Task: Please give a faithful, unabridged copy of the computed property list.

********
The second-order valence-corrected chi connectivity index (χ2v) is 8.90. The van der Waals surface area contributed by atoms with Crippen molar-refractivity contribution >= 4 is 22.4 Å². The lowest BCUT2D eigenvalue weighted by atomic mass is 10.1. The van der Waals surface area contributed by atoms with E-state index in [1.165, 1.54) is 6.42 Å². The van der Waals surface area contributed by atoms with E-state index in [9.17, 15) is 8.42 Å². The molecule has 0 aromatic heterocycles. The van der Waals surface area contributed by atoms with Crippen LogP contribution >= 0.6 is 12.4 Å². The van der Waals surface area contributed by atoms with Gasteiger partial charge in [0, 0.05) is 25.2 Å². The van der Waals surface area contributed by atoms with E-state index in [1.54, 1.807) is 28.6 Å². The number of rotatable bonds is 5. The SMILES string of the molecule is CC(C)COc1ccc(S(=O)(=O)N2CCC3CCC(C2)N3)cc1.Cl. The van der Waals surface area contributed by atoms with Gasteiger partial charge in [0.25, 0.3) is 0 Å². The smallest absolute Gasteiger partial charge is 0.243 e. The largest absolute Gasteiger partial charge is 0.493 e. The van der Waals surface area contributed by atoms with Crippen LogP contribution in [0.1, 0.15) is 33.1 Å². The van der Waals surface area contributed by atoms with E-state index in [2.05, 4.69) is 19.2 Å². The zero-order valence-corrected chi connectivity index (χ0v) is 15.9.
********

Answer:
The second-order valence-corrected chi connectivity index (χ2v) is 8.90. The van der Waals surface area contributed by atoms with Crippen molar-refractivity contribution >= 4 is 22.4 Å². The lowest BCUT2D eigenvalue weighted by atomic mass is 10.1. The van der Waals surface area contributed by atoms with E-state index in [1.165, 1.54) is 6.42 Å². The van der Waals surface area contributed by atoms with E-state index in [9.17, 15) is 8.42 Å². The molecule has 0 aromatic heterocycles. The van der Waals surface area contributed by atoms with Crippen LogP contribution >= 0.6 is 12.4 Å². The van der Waals surface area contributed by atoms with Gasteiger partial charge in [0, 0.05) is 25.2 Å². The van der Waals surface area contributed by atoms with E-state index in [1.54, 1.807) is 28.6 Å². The number of rotatable bonds is 5. The SMILES string of the molecule is CC(C)COc1ccc(S(=O)(=O)N2CCC3CCC(C2)N3)cc1.Cl. The van der Waals surface area contributed by atoms with Gasteiger partial charge in [0.25, 0.3) is 0 Å². The smallest absolute Gasteiger partial charge is 0.243 e. The largest absolute Gasteiger partial charge is 0.493 e. The van der Waals surface area contributed by atoms with Crippen LogP contribution in [0.1, 0.15) is 33.1 Å². The van der Waals surface area contributed by atoms with E-state index in [2.05, 4.69) is 19.2 Å². The zero-order valence-corrected chi connectivity index (χ0v) is 15.9.